10. Who would you most like to collaborate with?

I haven't really thought of anyone by name, but I really like working with great songwriters and I'm always up for anything. I feel like I still have a lot to learn from collaboration as well. So now that you bring it up, I think I'll start a list…

11. What do you think of record labels and 360 deals?

Mmmm, that's a tough subject for me. Record labels are struggling more and more yet they're also taking more and more from the artist. Naturally that's not going to sit well with me. There is somewhat of a good side to it though. If the label gets a percentage of multiple areas, then they want the artist to succeed in those areas, not just in record sales, so they're likely to be more supportive of the artist in all of those areas. Can you tell I'm torn?

12. Do you think that sites like Perez Hilton who plug music are a good or a bad thing for the music industry?

Well, I actually didn't realize that he plugs music on his site. But I'm not sure that I see a bad side to it. He has a ton of visitors to his site and if he puts new music up there from new artists and currently hot artists, it's only more exposure for the artists right? Getting your art our there to new fans is always a good thing. If there's a bad side, I haven't heard about it yet.

13. Are you happy for the new found recognition as Atlanta's hottest rocker?

Ha ha ha, I totally didn't think you'd ask a question about that. I am very flattered and honored because people had to vote for a winner. And the chicks involved were all attractive chicks. Looks aren't really my thing, music is, so I was shocked when I won! We were flooded with emails and website messages of support. People were stopping me on the street saying that they saw the TV ad and voted for me. I was shocked! But what I loved more is that people were also talking about the music and how much they loved our stuff. And that really means something to me - (Austrailian WebZine)

"Getting to know Carly Kane"

Last fall, an overwhelming number of Metromix fans voted Carly Kane Atlanta's Hottest Rocker Chick. It's obvious to see why; she is blonde, cute and hot. However, there is a lot more to Kane than her looks. The lead singer of Stellate, which was formerly called Helios (the band changed their name in January 2009 due to a legal issue), has just released more power pop hits. She's also adding her voice and support to several great local causes.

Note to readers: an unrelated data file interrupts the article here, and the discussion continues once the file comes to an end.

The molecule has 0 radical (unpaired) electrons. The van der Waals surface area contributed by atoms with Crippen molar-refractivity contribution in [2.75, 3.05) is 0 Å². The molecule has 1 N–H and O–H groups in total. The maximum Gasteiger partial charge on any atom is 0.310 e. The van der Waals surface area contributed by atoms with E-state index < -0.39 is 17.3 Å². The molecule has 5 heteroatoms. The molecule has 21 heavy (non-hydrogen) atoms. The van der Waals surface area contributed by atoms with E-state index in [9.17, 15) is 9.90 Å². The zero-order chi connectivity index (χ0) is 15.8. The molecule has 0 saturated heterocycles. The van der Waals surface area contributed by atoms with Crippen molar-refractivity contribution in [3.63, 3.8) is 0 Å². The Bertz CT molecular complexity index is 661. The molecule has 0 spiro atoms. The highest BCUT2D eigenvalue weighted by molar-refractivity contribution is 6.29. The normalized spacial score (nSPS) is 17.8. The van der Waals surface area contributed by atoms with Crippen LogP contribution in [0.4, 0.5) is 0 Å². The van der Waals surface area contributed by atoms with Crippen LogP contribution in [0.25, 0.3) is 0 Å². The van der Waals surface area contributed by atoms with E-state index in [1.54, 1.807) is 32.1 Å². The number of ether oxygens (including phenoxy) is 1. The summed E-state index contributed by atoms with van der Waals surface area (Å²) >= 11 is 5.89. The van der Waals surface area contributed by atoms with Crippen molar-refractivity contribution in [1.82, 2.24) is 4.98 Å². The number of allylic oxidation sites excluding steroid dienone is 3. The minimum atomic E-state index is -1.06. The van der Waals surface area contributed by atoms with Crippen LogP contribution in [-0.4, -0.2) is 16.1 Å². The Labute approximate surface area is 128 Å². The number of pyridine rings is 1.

With an already smoking career that includes opening for Garbage, Switchfoot, and Panic at the Disco, Kane is looking forward to an even brighter 2009. Stellate's new EP, "I Get a Rush," which was produced by ZK Productions and mastered by Sterling Sound, recently hit iTunes. Kane is anxious to share the songs live with her fans.

"Our songs have lots of energy and are very passionate in one way or another," Kane says. "Live, they are a whole lot of fun and I love singing them. They're really energetic and really catchy, but they don't have the typical hook that's repeated over and over because listeners are smart. They want something catchy but not too simple."

You can catch Stellate at some of Atlanta’s hottest musical venues like Vinyl and Smith's Olde Bar. However, the group also has a large following among the under-21 crowd too, which was evident with their performance on 2007's Warped Tour. In an industry that often times manufactures provocative pop stars only to revel in their defects, Kane is breaking the mold and cherishing her role as a positive young leader.

"I will always sing and write. It's in my bones," Kane says. "I also think, though, that a lot of people are looking for someone to look up to. There are some, but too few. I want to help be one of those people."

Kane's positive, yet hip, demeanor and her powerful songs make her the perfect candidate. Her energetic presence onstage shows kids of all ages the power and excitement of doing what you truly love. It's also clear that Kane uses her music as a way to express emotion. Tracks like "Sing, Sing" and "Heartbreak" do just that.